Friday May 20, 2022

The Five Most Stressful Things About Planning a Wedding – And How to Overcome Them

It’s official – wedding planning is stressful. Once you’ve got engaged, the reality of wedding planning sinks in.

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In fact, 71% of couples report that wedding planning is more stressful than buying a house. Here are the biggest stresses – and how to fix them.

Guest List

When you start making a guest list, you can suddenly realise you have too many family members and not enough that you actually want to spend time with!

You have to get tough about it. Work out who you want to attend and stick to it. Only share your day with people you want to see as you walk down the aisle.


Sending out invites, trying to get obscure addresses, waiting for replies and then chasing up non-repliers can make you want to turn to a Facebook event invite instead.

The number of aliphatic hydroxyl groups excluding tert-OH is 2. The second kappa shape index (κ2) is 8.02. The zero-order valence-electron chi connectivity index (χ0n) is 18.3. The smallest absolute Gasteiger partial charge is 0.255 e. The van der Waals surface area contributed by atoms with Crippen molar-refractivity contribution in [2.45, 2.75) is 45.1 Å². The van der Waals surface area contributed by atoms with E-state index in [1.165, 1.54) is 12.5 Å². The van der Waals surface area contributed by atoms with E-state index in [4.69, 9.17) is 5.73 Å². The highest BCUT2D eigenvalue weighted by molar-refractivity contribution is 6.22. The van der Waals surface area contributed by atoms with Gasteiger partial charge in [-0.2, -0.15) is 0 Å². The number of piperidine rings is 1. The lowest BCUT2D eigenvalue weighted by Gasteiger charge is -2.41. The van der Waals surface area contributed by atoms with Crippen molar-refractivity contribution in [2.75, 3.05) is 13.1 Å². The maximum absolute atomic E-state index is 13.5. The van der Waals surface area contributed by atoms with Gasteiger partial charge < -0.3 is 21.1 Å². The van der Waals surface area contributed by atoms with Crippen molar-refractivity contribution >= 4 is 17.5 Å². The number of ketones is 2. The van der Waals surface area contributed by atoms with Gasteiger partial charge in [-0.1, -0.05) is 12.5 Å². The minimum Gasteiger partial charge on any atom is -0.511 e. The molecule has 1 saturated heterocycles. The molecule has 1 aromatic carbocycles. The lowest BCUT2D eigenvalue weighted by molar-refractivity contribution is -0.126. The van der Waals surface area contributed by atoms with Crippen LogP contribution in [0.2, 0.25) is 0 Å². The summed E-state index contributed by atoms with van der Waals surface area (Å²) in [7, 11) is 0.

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Although planners say send them 6 to 8 weeks in advance, send them out earlier. You’ll give yourself more time to chase after replies and find replacements for guests who can’t attend.


How could it possibly be a chore to plan a wedding? After all, there are the five florists to pick from, the six venues, the four cake-makers, the colour schemes of the dresses for wedding guests…

Your wedding will be perfect because it’s your day. Don’t feel that you have to make choices to chase a dream day. Make the choices you and your partner feel are best, and then move on.


Couples are decreasing costs by making their decor elements themselves. Sure, it’s fun at first, until you’re fighting with a sewing machine while making dresses for wedding guests at 3am.

Start your crafting as early as possible. It can be a nice bonding activity for your bridesmaids. (And you can always buy dresses for wedding guests and not stress!)

Table Plan

Where guests sit can be an invitation to chaos. Families are complicated enough without trying to mix them together with plenty of alcohol – that’s a sure-fire way to start fights during the reception.

Unassigned seating can cause more problems, so try to keep families and friends and work colleagues together. And use your bridal party as a barrier for problem guests. It’s what you have a maid of honour for.

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